This race would turn out to be the last LACC run that Heather attended.  Before the start of the race, they always made a big announcement about people that inspired them – and Heather was the poster child for success in survival.

I was not expecting a great time – the day before I went to the LA Hash run, which culminated with Drag Racing (no, not cars; people in drag, racing), and I stayed pretty late.  The new course at the LA Veterans Hospital Grounds is two fairly hilly loops, so anything under an 8:00/mile pace is fantastic.  Doing 47:50 is great (not top 10 in my age group great, but I’ll take it).

Hope for Heather 4M – 2005

August 7, 2005

I want to tell you a story about my friend, Heather.  I met her about 5 years ago, and she was just another runner, and I also hashed with her.  We had a lot in common – both writers, both went to University of California schools – except that she also has a 14 year-old son (whom we have also gotten to run).

On one of our runs, Heather told me about her lack of work, and I was able to find her a very small position with the company that I worked for… so we also got to work together for a bit.

In 2002, Heather was diagnosed with Pancreatic Cancer, which is basically a death sentence (though the odds of survival have climbed to 1% by 2012)..  Her diagnosis was caught earlier than usual because of another condition, whose symptoms alerted her to the Pancreatic Cancer diagnosis.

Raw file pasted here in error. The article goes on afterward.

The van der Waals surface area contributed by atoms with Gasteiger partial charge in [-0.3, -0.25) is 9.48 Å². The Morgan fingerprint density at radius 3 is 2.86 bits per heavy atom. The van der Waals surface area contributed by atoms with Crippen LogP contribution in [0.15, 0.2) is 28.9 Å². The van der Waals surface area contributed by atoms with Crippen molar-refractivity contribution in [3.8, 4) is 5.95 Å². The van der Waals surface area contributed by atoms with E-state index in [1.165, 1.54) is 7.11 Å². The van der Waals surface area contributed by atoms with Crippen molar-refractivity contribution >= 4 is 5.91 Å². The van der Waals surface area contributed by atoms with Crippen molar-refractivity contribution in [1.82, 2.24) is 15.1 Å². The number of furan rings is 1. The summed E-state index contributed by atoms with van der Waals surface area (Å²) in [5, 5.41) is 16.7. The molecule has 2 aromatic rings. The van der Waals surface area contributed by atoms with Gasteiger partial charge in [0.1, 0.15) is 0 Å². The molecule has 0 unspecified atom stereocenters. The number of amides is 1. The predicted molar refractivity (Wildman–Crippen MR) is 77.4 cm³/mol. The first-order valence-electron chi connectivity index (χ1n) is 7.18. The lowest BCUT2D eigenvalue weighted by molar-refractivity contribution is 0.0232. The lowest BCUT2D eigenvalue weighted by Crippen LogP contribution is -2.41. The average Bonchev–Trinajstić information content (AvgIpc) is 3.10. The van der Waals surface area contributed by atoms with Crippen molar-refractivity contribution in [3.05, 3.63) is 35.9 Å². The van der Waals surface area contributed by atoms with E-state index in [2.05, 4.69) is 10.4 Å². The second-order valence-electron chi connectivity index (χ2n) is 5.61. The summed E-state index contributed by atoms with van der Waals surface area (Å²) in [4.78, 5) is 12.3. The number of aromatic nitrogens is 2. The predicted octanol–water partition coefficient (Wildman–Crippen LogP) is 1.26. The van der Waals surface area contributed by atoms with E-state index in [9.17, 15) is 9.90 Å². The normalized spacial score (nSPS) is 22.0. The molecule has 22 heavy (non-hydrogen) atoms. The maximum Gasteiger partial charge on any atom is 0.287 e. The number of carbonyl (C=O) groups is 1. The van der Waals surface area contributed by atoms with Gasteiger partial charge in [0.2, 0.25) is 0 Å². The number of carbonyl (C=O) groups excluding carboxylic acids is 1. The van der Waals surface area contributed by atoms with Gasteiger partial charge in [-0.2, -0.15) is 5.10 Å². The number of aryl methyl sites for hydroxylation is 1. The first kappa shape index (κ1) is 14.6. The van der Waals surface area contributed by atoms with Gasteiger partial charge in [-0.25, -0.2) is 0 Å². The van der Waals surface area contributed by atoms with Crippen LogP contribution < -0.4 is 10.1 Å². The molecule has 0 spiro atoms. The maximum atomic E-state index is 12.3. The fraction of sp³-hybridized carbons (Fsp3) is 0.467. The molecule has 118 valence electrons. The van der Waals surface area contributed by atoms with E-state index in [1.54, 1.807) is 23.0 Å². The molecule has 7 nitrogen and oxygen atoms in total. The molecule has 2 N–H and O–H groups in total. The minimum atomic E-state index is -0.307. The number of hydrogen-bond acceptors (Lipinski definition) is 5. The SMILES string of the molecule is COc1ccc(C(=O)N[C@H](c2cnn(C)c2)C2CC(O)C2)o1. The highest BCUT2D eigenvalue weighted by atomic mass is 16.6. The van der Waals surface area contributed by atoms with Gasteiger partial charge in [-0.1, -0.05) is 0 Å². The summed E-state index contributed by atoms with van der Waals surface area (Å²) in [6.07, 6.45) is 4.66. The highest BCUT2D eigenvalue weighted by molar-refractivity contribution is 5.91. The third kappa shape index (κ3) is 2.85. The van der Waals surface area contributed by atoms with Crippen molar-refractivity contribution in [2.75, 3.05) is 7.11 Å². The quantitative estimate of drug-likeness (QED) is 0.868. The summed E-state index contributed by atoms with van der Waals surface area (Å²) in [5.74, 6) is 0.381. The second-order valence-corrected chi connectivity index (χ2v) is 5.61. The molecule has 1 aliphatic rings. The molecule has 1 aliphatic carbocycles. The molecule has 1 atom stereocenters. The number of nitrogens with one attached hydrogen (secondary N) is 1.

The doctors did the Whipple procedure which removes portions of several organs, including the pancreas.  She went through the procedure like a champ and then several months of chemotherapy.  After about 6 months, she was declared in remission… but a few months later, it was back and had metastasized in several other organs.

Heather was the most upbeat person, never complaining about her situation and always willing to try whatever treatment might be the future cure.  The current proposal was a special treatment, only available in Switzerland.  However, it was going to cost $20,000, and she also had to get out there, stay there and recover there.

We helped to put on a 2-mile and 4-mile “race” called Hope for Heather, both a fundraiser for the Switzerland cure and to put on a race (I finished in 32:58, but there were no placings.).  The event garnered $25,000 and paved the way for her treatments there.

Although the success of the treatment was somewhat near 75%, after returning from Switzerland, there was no miracle cure – it even seemed to some of us that she worsened more precipitously after her return.

Ten months later, I put on a special hash run, where we raised money for her son’s college (though since he had scholarships, we used it so he could spend more time with his previously mostly estranged father) and also gave her friends the opportunity to visit her en masse, especially when she was too weak to make any more events.

One week later, she died.  She was 38 years old.